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Spanish borrowing costs rise on debt fears

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Spain's bond yields have hit euro-era highs and many of its banks suffered a further credit downgrade as rising scepticism over a $125-billion bailout for the country's financial sector drove investors away from Spanish debt.

After the Fitch credit ratings agency downgraded 18 domestic banks, Spain's 10-year bond yield traded at 6.78 per cent on Tuesday, according to data provider FactSet.

That put government bond yields at their highest since the euro was launched in 1999, driven higher by concerns that Madrid may find it increasingly difficult to access debt markets in the longer term and fears among current holders of debt about falling to the back of the queue for repayment.

Italian yields also rose as attention turned to the state of Rome's finances, with Maria Fekter, Austria's finance minister, saying the country could need a financial rescue because of its high borrowing costs.

The statement drew a furious rebuke from Mario Monti, the Italian prime minister.

"It is totally inappropriate for ministers to comment on issues referred to other EU member countries, and as such I won't comment on her comments," Monti said at a press conference in Rome.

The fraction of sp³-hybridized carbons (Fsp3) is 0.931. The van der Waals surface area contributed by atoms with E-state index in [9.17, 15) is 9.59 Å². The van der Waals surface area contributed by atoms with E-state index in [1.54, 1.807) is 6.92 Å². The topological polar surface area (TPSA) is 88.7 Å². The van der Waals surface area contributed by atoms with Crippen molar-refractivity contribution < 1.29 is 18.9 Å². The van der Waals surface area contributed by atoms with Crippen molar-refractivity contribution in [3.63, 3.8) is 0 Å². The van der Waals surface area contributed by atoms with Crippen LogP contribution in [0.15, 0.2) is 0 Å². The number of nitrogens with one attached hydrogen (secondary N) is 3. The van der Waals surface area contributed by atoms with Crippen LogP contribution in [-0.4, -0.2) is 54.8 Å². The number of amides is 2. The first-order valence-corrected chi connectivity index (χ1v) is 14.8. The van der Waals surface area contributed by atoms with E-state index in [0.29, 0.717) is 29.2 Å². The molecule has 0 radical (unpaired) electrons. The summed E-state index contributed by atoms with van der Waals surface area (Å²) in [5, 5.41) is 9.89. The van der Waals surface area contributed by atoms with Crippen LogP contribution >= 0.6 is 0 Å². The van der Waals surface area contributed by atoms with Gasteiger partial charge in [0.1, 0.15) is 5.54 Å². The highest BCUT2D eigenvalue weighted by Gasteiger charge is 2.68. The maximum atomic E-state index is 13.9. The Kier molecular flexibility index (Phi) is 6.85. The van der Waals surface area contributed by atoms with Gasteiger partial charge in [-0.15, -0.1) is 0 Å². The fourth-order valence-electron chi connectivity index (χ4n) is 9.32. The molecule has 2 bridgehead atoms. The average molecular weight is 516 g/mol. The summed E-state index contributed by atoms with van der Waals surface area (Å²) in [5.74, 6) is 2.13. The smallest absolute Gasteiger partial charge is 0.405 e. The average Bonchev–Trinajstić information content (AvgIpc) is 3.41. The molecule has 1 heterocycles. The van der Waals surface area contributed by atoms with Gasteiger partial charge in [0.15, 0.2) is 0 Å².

Greece's looming elections on June 17, which could bring to power parties opposed to the country's current bailout plan and push Athens closer to a disorderly exit from the eurozone, also seemed to be fuelling investor caution.

"There's no clear driver for markets until we get some clarity on Greece and the deal in Spain," said David Carter, chief investment officer at Lenox Wealth Advisors in New York. "We'll just drift higher and lower with no real conviction."

The euro was trading near break-even for the day versus the dollar at about $1.246.
 
"Investors will likely continue to sell the euro into strength, especially with Greek elections on Sunday and a European Union summit next week, which should be heavy in headlines," said Camilla Sutton, chief currency strategist at Scotia Capital in Toronto. "Any euro rally should prove short-lived."

Credit downgrade

Ratings agency Fitch said on Tuesday that it downgraded 18 more Spanish banks just a day after cutting its ratings on the two biggest banks, Santander and BBVA, despite a massive sector bailout.

Fitch, which cut Spain's sovereign debt rating by three notches last week to "BBB", said on Tuesday that its latest downgrade of Spanish banks was the result of "the potential for the loan portfolios of certain banks to deteriorate further".

The agency said this applied specifically to "those banks whose loan books are heavily exposed to the construction and real estate sectors, and those with low equity bases".

Among the 18 banks was CaixaBank, the third biggest Spanish bank in terms of market capitalisation, which was downgraded two notches to "BBB".

Bankia, which is to receive 23.5 billion euros ($29.4bn) in public aid, was cut one notch and is now also at "BBB".

On Monday, Fitch said it had downgraded Santander and BBVA to "BBB+" from "A", placing them just three levels above junk territory but one notch above Spain itself.


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